7. On perusal of Ex.P/2, it is found that the defendant, as per this document, has acknowledged to have received Rs.50,000/-. The receipt contained in Ex.P/1 is dated 05.01.2000 whereas it has been mentioned that the loan would be repaid on the date of receipt i.e. on 05.01.2000. Plaintiff himself in paragraph 2 of his statement has described receipt contained in Ex.P/1 as an acknowledgment. Plaintiff even in his statement on oath has nowhere stated about the date on which the alleged loan was advanced. In the demand notice Ex.P/2, it has been clearly stated that Rs.50,000/- were already received by the defendant on interest at the rate of 1.50% PM, which was to be repaid on 05.01.2000. Thus, even according to the plaintiff, it was a past liability and its acknowledgment ought to have been made before expiration of the prescribed period of limitation for money suit, as required under Section 18 of the Limitation Act, 1963. Section 18 is reproduced here-in-below for convenience: -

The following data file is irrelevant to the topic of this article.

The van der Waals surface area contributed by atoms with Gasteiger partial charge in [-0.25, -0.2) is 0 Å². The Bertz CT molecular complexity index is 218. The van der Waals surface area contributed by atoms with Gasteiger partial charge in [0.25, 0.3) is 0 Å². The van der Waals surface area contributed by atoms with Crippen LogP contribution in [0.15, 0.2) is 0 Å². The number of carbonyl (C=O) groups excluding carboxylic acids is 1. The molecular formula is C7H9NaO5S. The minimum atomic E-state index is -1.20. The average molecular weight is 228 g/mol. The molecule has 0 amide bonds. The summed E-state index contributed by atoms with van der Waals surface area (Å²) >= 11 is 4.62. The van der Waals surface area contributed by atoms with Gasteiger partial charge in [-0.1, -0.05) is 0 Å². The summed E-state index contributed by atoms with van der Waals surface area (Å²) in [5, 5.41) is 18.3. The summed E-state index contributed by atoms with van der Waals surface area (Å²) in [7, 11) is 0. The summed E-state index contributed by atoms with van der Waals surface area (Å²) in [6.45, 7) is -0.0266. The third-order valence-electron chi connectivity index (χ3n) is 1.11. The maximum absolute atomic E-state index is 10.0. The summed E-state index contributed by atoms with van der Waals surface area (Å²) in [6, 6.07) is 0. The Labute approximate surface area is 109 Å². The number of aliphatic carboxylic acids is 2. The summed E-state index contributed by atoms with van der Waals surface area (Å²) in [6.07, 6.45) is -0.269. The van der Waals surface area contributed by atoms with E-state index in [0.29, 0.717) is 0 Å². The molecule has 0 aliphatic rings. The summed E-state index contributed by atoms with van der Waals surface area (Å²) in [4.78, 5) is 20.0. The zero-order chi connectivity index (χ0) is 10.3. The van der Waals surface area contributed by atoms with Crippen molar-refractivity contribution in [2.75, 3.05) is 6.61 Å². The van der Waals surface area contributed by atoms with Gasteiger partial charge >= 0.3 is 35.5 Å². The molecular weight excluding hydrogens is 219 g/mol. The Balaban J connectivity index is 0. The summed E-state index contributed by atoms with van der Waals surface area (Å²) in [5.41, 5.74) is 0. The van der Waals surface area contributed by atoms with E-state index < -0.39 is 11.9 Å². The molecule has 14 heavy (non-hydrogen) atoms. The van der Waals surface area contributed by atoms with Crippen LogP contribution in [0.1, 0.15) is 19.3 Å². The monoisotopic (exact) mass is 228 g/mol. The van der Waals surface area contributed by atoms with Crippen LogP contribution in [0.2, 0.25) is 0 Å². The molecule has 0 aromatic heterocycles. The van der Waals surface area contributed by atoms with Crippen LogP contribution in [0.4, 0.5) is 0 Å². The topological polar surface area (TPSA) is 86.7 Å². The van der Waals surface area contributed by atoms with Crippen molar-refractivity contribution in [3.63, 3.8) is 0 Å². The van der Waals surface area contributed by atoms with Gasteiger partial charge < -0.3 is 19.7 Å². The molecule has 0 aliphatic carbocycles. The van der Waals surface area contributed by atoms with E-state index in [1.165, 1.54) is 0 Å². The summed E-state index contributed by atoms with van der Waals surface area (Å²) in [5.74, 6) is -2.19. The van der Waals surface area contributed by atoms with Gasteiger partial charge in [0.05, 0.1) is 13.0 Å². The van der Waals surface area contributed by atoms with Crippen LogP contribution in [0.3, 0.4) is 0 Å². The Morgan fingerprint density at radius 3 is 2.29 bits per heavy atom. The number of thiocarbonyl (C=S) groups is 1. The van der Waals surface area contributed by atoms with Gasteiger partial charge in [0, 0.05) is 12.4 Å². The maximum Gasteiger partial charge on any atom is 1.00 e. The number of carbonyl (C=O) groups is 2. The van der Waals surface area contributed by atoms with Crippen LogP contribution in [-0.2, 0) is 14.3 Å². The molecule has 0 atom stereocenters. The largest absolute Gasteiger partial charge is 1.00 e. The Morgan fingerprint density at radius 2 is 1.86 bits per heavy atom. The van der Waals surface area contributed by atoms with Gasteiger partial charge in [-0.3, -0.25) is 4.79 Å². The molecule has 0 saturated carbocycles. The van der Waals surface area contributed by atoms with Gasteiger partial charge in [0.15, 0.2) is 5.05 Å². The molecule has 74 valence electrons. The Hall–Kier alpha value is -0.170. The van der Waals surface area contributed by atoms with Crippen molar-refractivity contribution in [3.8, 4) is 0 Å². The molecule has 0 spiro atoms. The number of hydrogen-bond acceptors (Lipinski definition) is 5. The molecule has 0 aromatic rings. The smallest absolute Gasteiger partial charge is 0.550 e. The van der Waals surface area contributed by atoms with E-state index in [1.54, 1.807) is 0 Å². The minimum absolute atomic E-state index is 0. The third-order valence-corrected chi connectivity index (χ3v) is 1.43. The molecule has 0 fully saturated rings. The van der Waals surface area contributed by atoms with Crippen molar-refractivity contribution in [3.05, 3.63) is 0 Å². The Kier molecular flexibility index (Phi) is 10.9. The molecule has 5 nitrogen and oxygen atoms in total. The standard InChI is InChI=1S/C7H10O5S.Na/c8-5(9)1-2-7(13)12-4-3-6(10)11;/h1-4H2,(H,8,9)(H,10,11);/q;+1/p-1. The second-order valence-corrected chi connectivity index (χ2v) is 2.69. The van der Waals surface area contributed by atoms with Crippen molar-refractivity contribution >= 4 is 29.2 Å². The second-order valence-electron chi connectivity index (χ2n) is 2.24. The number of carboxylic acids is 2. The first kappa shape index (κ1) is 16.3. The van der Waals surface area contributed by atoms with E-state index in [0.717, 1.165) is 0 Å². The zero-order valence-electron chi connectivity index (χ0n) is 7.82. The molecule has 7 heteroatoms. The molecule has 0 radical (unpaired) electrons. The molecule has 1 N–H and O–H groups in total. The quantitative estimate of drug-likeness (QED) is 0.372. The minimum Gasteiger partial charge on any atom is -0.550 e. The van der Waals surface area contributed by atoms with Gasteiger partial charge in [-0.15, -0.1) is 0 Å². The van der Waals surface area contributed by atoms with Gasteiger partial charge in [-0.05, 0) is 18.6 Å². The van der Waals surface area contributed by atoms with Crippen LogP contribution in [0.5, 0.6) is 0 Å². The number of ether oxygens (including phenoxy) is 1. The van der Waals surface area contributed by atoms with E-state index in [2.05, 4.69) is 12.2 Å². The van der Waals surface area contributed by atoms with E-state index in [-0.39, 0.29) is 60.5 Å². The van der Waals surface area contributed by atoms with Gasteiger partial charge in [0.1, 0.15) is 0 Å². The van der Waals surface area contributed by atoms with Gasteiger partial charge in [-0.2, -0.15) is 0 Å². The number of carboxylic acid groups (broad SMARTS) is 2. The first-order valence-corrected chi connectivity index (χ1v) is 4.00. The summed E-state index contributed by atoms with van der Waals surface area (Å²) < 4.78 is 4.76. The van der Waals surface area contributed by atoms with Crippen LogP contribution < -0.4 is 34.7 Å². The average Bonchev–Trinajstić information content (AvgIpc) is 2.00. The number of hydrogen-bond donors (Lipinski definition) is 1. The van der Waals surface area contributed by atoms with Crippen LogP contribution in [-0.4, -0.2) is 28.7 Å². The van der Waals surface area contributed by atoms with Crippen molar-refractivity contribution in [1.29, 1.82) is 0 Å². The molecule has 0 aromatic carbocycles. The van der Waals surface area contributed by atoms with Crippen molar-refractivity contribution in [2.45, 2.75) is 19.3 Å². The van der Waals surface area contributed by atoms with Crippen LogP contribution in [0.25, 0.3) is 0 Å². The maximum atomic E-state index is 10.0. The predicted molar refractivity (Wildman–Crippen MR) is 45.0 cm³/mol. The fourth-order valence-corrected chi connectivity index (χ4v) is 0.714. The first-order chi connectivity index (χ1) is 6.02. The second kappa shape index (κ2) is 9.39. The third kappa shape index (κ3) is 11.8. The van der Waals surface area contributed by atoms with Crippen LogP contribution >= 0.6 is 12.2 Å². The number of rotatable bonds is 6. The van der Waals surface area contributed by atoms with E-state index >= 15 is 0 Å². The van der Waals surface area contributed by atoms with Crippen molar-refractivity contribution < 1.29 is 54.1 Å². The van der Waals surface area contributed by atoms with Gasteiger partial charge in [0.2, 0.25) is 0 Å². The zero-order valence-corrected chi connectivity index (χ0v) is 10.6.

"18. Effect of acknowledgment in writing.-(1) Where, before the expiration of the prescribed period for a suit or application in respect of any property or right, an acknowledgment of liability in respect of such property or right has been made in writing signed by the party against whom such property or right is claimed, or by any person through whom he derives his title or liability, a fresh period of limitation shall be computed from the time when the acknowledgment was so signed.
(2) Where the writing containing the acknowledgment is undated, oral evidence may be given of the time when it was signed; but subject to the provisions of the Indian Evidence Act, 1872 (1 of 1872), oral evidence of its contents shall not be received.